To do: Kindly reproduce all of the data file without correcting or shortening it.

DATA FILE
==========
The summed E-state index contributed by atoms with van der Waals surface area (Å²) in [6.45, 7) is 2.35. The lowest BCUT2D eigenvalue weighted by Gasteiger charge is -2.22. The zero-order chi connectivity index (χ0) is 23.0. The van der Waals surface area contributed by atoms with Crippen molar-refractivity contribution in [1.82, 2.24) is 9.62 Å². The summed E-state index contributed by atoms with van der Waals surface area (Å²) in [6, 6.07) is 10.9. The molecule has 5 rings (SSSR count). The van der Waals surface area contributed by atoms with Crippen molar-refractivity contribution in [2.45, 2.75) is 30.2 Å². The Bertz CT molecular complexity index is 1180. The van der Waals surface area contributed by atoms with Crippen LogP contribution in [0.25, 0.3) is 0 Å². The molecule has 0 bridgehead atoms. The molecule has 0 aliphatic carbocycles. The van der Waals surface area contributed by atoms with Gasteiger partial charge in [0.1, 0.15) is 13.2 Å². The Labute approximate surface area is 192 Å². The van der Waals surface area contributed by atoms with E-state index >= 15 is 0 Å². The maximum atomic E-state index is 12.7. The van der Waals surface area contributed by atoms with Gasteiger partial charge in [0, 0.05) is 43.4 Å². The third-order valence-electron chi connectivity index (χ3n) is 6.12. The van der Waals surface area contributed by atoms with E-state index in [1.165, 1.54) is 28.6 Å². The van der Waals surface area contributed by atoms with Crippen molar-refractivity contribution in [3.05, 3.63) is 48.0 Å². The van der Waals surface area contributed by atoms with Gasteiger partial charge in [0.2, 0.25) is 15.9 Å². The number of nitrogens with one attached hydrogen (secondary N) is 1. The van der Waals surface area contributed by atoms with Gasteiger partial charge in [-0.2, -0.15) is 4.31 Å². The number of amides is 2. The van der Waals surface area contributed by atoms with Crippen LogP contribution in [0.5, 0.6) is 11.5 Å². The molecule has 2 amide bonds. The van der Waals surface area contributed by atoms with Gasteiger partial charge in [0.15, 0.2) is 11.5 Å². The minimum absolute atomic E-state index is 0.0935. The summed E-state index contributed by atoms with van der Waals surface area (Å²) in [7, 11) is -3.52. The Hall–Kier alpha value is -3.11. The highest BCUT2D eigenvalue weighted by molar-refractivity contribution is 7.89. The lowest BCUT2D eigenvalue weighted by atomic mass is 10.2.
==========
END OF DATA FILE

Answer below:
The summed E-state index contributed by atoms with van der Waals surface area (Å²) in [6.45, 7) is 2.35. The lowest BCUT2D eigenvalue weighted by Gasteiger charge is -2.22. The zero-order chi connectivity index (χ0) is 23.0. The van der Waals surface area contributed by atoms with Crippen molar-refractivity contribution in [1.82, 2.24) is 9.62 Å². The summed E-state index contributed by atoms with van der Waals surface area (Å²) in [6, 6.07) is 10.9. The molecule has 5 rings (SSSR count). The van der Waals surface area contributed by atoms with Crippen molar-refractivity contribution in [2.45, 2.75) is 30.2 Å². The Bertz CT molecular complexity index is 1180. The van der Waals surface area contributed by atoms with Crippen LogP contribution in [0.25, 0.3) is 0 Å². The molecule has 0 bridgehead atoms. The molecule has 0 aliphatic carbocycles. The van der Waals surface area contributed by atoms with Gasteiger partial charge in [0.1, 0.15) is 13.2 Å². The Labute approximate surface area is 192 Å². The van der Waals surface area contributed by atoms with E-state index >= 15 is 0 Å². The maximum atomic E-state index is 12.7. The van der Waals surface area contributed by atoms with Gasteiger partial charge in [0, 0.05) is 43.4 Å². The third-order valence-electron chi connectivity index (χ3n) is 6.12. The van der Waals surface area contributed by atoms with E-state index in [1.165, 1.54) is 28.6 Å². The van der Waals surface area contributed by atoms with Crippen molar-refractivity contribution in [3.05, 3.63) is 48.0 Å². The van der Waals surface area contributed by atoms with Gasteiger partial charge in [0.2, 0.25) is 15.9 Å². The number of nitrogens with one attached hydrogen (secondary N) is 1. The van der Waals surface area contributed by atoms with Gasteiger partial charge in [-0.2, -0.15) is 4.31 Å². The number of amides is 2. The van der Waals surface area contributed by atoms with Crippen LogP contribution in [0.5, 0.6) is 11.5 Å². The molecule has 2 amide bonds. The van der Waals surface area contributed by atoms with Gasteiger partial charge in [0.15, 0.2) is 11.5 Å². The minimum absolute atomic E-state index is 0.0935. The summed E-state index contributed by atoms with van der Waals surface area (Å²) in [7, 11) is -3.52. The Hall–Kier alpha value is -3.11. The highest BCUT2D eigenvalue weighted by molar-refractivity contribution is 7.89. The lowest BCUT2D eigenvalue weighted by atomic mass is 10.2.